In O. Henry's classic Christmas story The Gift of the Magi,
Della Young sells her most prized possession, her long, beautiful hair,
in order to buy her husband, Jim, a Christmas present. The present she
chooses is a chain for Jim's heirloom pocket watch, the only valuable
thing he owns. When she presents her gift to Jim, she discovers that he
has sold his watch
in order to buy a set of ornate combs for her beautiful hair. Is there a
lesson in here for us? The lesson is you don't have to buy anything to be happy. Here's how to resist the urge to splurge.
1Examine your spending habits.
Are your buying decisions motivated by your own values or by
advertisements? Don't be influenced by consumerism and an obsession with
- Break down why you shop and ask yourself what real needs are
satisfied by shopping trips. Are you doing it out of habit because
that's what all your friends do and get bored easily? Finding other
shared experiences like sports, hobbies and special interest clubs can
help break that cycle. Are you enjoying the shopping experience because
you have choices and get treated with respect by salespeople? You can
get the same good treatment or better shopping at flea markets and
thrift shops. Are you rewarding yourself for small achievements? That's a
good pattern but you can look closer at what type of rewards motivate
you best and ask yourself if time doing something fun is a better
2Stay home. If you don't need to shop, don't go shopping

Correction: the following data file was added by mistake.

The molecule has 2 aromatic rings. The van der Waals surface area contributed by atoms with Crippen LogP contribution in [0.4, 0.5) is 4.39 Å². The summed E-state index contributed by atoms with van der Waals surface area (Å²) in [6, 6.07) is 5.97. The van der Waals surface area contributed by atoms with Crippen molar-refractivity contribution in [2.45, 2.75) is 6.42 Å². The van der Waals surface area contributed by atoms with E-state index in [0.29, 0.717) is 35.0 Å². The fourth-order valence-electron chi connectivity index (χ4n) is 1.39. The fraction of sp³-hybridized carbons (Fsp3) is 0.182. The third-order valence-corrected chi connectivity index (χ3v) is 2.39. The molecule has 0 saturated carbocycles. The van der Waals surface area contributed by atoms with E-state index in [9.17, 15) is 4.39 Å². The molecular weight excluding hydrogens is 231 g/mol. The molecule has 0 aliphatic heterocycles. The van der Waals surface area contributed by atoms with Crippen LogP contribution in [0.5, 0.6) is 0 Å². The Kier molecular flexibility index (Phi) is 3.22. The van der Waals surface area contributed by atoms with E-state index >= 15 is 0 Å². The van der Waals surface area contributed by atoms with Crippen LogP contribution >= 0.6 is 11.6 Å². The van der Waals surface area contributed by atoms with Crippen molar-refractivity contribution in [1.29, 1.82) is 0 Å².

simply because you are bored. Don't use shopping as a recreation or
amusement. Find other amusements and hobbies, if it's lonely then invite
people over or organize a group to play games together. Games are a
good alternative to socialize and in roleplaying games, "Shopping" for
equipment with pretend money won on quests can be more satisfying than
3Leave the money at home.
The easiest way to not buy anything is simply not to take any cash,
checks, debit cards, or credit cards with you when you go out. At most,
take a small amount of cash with you for emergencies.
4Avoid plastic. Try
putting your credit card in a container with some water and freezing it.
That way you have it for holidays and emergencies but not just to go
buy stuff. Or, better yet, give it to a relative you can trust.
5Buy used. If you
really need something and haven't been able to beg, borrow, or
dumpster-dive it, go to a thrift shop and get one for pennies on the
dollar. Online auctions and yard sales are also good, although there is
still the temptation to buy "stuff" you don't really need.
6Pay cash. Studies
show the average person spends less when paying with cash and much more
when paying with credit, possibly because when you use a credit card it
feels as though you are not parting with "real" money.
7Make a budget and stick to it.
Don't treat your budget like a New Year's resolution. While creating